Cosmetic Surgery


Anesthesia FAQs

Is anesthesia safe?

With all the surgeries done throughout the United States, the incidence of death is 1/250,000 cases. In today’s healthcare environment, we are taking care of sicker patients yet the safety has increased. This is due to better anesthesia training, better anesthesia drugs, and better monitors.

What can I do to help ensure a good outcome and safe anesthetic?

Anesthesiologists are well trained and have an array of options for delivering a safe anesthetic; however, it is a partnership between the patient and the anesthesiologist to obtain a good outcome. The more information and data the patient provides the better armed the anesthesiologist is to care for the patient.

Will an anesthesiologist be with me during the whole surgery?

Most definitely- Yes! Your safety and well being is our primary concern and we are with you throughout your entire surgical procedure monitoring your vital signs, fluids, and anesthetic depth.

Will I wake up in the middle of the procedure?

While there have been cases of recall or awakening during surgery it is still an uncommon event. With new anesthesia drugs and new monitors the incidence is becoming lower.

If the primary anesthetic is local with sedation or “twilight sleep” then you may have some memory of awakening or there may be points in the procedure where the surgeon will want you to wake up to check a correction of the eyes or to cough on a hernia repair.

Will I be nauseous?

Nausea and vomiting occur commonly with several types of surgery involving the inner ear, intra-abdominal surgery, and breast surgery.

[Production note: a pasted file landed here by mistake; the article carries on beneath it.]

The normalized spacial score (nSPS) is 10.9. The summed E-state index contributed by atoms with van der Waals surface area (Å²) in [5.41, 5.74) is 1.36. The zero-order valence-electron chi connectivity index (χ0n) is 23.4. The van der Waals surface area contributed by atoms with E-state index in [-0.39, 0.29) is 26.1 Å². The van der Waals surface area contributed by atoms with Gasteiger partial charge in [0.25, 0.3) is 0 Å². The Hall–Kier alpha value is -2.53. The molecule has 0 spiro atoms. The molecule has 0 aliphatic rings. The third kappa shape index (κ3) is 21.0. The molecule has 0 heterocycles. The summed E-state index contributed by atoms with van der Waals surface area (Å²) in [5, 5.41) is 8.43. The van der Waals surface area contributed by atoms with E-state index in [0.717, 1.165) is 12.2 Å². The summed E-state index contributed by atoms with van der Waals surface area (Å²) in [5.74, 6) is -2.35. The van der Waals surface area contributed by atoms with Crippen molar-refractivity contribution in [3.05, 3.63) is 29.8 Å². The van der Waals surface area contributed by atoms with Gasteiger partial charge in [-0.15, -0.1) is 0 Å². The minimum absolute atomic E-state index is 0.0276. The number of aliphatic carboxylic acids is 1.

Some patients are more prone to nausea if they are female, have a prior history of nausea with anesthetics, are prone to motion sickness, non-smokers, and have a history of dizzy spells or vertigo.

Although no one drug can give 100% guarantee of prevention of nausea and vomiting, with a combination of drugs to decrease stomach acidity, stomach volume, adequate pain control and anti-inflammatory drugs very good results can be attained.

Will I be paralyzed but awake?

Once again this is an uncommon event. With shorter acting muscle relaxants, muscle relaxation monitors, and new anesthesia drugs this is a very unlikely occurrence.

When I awake will I be shivering?

With the cold operating rooms and the exposure of bare skin to the antiseptic prep solution used in surgery, along with the loss of body heat under anesthesia due to decreased metabolism and dilation of blood vessels it is common to develop a 1 to 2 degree drop in body temperature leading to shivering.

Ways that we try to prevent this from occurring include warming your intravenous fluids, warming up the anesthesia gases, and using a special warming blanket during surgery.


“Dr. Moon was truly interested in achieving the results I was looking for. I couldn't be happier.”-John-

“I was concerned about safety, but Dr. Moon quickly alleviated my fear. I immediately felt comfortable and in good hands.”-Maggie-

“Dr. Moon is an artist. I feel and look years younger! Thank you, Dr. Moon.”-Sandy-